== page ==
All Apologies Ms. Griffin

I know I’m a little behind with the blogging and this is probably old news by now but something that struck me. I understand that anyone in the public’s eye has a very unique position in that a few seconds coupled with a stupid decision can really alter their world. The problem is those decisions come so quickly, would anyone of us recognize one? I know I’ve made a flippant remark or two that I later regretted. The benefit of someone in my case is my circle is so small that remark disappears. Even should I post a picture, my level of celebrity is such that seconds later that picture is swallowed up and lost to the cacophony of the Internet. That may not always be true. I guess a part of me should hope to be so famous that my stupid decisions become news worthy and set off a flood of commentary. Oh the things I could say. In the end, though, stupidity shouldn’t be front page, or even third screen news. Wouldn’t that be a great word to live in? I know I’m a dreamer, but then again wasn’t the Internet created by a bunch of dreamers?

 

Insta-mess

I came across this article in my news feed the other day. I admit when it comes to making money off of social media, the whole advertiser, influence gig is a bit of a mystery to me. Personally I can’t imagine anyone being interested in what I am doing but apparently others are and there is money to be made. A lot of money, and when there is a lot of money at stake the game is on. However, once you let the monster out it is not easy to get it back in the cage. Instagram Created a Monster: A No B.S. Guide to What’s Really Going On.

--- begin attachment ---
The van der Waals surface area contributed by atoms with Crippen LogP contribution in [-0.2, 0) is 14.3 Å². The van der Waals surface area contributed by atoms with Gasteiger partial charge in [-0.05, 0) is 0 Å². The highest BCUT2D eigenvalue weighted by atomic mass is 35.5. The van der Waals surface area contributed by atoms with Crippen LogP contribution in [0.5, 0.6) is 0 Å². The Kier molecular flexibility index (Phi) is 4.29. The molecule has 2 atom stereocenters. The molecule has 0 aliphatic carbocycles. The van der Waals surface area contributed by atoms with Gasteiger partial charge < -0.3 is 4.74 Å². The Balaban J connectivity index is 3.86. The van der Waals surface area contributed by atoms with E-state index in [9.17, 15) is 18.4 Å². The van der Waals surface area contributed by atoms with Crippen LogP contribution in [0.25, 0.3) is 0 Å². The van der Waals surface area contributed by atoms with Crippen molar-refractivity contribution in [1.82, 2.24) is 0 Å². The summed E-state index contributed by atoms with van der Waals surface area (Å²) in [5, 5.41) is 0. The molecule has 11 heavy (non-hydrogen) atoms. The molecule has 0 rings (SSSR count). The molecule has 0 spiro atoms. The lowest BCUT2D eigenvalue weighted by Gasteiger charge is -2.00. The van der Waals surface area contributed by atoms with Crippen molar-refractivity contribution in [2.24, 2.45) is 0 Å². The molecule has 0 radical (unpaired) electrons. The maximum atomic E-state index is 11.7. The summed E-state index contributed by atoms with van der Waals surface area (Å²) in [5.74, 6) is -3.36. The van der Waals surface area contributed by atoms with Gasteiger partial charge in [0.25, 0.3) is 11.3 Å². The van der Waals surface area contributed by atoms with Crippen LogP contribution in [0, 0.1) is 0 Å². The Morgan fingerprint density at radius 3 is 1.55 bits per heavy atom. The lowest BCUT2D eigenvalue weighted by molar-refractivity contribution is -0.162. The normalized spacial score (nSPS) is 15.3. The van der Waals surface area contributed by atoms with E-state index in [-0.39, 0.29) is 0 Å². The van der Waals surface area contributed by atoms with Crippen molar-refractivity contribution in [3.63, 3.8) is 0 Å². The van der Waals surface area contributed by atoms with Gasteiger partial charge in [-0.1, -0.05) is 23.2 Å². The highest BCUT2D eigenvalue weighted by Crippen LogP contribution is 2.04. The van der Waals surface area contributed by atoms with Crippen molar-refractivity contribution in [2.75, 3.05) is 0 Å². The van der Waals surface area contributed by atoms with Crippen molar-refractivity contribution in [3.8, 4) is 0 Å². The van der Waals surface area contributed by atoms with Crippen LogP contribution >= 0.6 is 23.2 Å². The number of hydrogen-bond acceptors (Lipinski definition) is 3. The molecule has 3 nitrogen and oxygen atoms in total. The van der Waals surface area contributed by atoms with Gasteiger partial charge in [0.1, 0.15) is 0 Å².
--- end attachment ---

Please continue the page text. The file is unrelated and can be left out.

As I said, some of this was familiar to me and and some I had no clue about. I know many make a living on social media and every time I think about it I get that Dire Straits song, Money for Nothing, stuck in my head. But I guess it’s not nothing, a lot of money is spent on getting the word out to people, no matter what the word is, or who the people are, or where it’s coming from. As an unknown writer, (an undiscovered talent I would add), I know I have to reach as many possible readers as I can. Social media is the vehicle to do that, engaging content is the way. But when you don’t have anything, and just abuse the system to make a buck it hurts everyone. When it looks like the system is designed to be abused, well, then everyone looks silly.

It’s Phoenix Comicon Time Again

The Phoenix Comicon 2016annual high time for nerds in the valley has arrived, and in a couple of days I will be with my better half at the Phoenix Convention Center for all the nerdy goodness on display. I always have mixed feelings about this. One the one hand I want to have fun and the freedom to go to all the panels and sessions I can squeeze in. On the other hand I feel like I’m passing up the best opportunity of the year to make contacts, fans, and sell some books. Conventions of any size can be a great opportunity, but they can also be an expensive one. For one the size of Phoenix Comicon you’re looking at a table costing around $500. That’s why many of my author friends chip in and combine their books to cut that cost down and take turns staffing the table.